What Happened?

In the 2011 Scottish Parliamentary elections, the Scottish National Party (SNP) won a majority of seats and the UK Government agreed to proceed with a referendum on Scottish independence.

In September 2014, 45% of Scots voted to become an independent country, and 55% voted to remain within the United Kingdom. A key component of the ‘No’ campaign victory was Scotland’s membership of the European Union.

The 2015 UK General Election saw an unprecedented landslide for the SNP, winning all but 3 of Scotland’s 59 seats in the UK House of Commons.

In the May 2016 Scottish Parliamentary elections, the SNP included a commitment in their election manifesto to a fresh independence referendum [1]:

‘If there is clear and sustained evidence that independence has become the preferred option of a majority of the Scottish people – or if there is a significant and material change in the circumstances that prevailed in 2014, such as Scotland being taken out of the EU against our will.’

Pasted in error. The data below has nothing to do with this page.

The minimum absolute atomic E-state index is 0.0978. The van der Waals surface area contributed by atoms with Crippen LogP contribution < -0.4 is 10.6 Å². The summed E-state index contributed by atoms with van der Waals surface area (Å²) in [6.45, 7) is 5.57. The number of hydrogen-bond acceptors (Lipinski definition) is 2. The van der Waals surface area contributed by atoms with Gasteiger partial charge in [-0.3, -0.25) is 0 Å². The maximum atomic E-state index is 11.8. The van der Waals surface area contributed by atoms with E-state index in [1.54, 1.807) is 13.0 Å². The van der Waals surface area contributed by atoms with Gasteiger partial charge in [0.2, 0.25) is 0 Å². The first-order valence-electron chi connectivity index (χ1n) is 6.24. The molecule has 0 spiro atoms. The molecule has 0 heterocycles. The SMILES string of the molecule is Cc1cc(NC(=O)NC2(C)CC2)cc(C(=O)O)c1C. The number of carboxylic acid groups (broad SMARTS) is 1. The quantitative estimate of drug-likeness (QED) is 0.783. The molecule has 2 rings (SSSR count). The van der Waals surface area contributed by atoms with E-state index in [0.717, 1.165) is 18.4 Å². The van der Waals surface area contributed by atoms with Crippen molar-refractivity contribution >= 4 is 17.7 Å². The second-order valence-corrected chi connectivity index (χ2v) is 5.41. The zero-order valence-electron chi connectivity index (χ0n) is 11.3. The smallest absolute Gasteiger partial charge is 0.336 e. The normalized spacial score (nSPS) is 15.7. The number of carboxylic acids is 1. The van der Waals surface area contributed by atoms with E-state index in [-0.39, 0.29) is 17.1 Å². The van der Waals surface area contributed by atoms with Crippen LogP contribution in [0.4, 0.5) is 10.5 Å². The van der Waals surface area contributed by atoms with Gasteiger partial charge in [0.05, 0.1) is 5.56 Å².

And on 23 June 2016 UK referendum on EU Membership, Scotland voted overwhelmingly to Remain at 62% – a majority in every local authority area across Scotland, and representing 642,869 people.

The SNP made efforts to include 16 and 17 year olds in the franchise, give EU nationals the vote and establish a quadruple lock respecting the various nations that make up the UK. This demanded that unless “a majority of the votes cast in the referendum in each of England, Scotland, Wales and Northern Ireland are against the United Kingdom remaining a member of the European Union” the UK would remain a member of the EU [1]

Yet attempts to compromise with the UK Government were cast aside, and on Friday 31 January 2020, Scotland’s EU Membership came to an end.

In May 2021, the Scottish National Party (SNP) and Scottish Green Party won a majority of seats in the Scottish Parliamentary elections, and agreed a shared policy programme – the Bute House Agreement. This included a commitment to a referendum on Scottish independence within the current Parliamentary session, and seek to rejoin the European Union as a full member.

The UK Government has since resisted calls to respect Scotland’s democracy, and the Scottish people’s right to determine their own constitutional arrangements.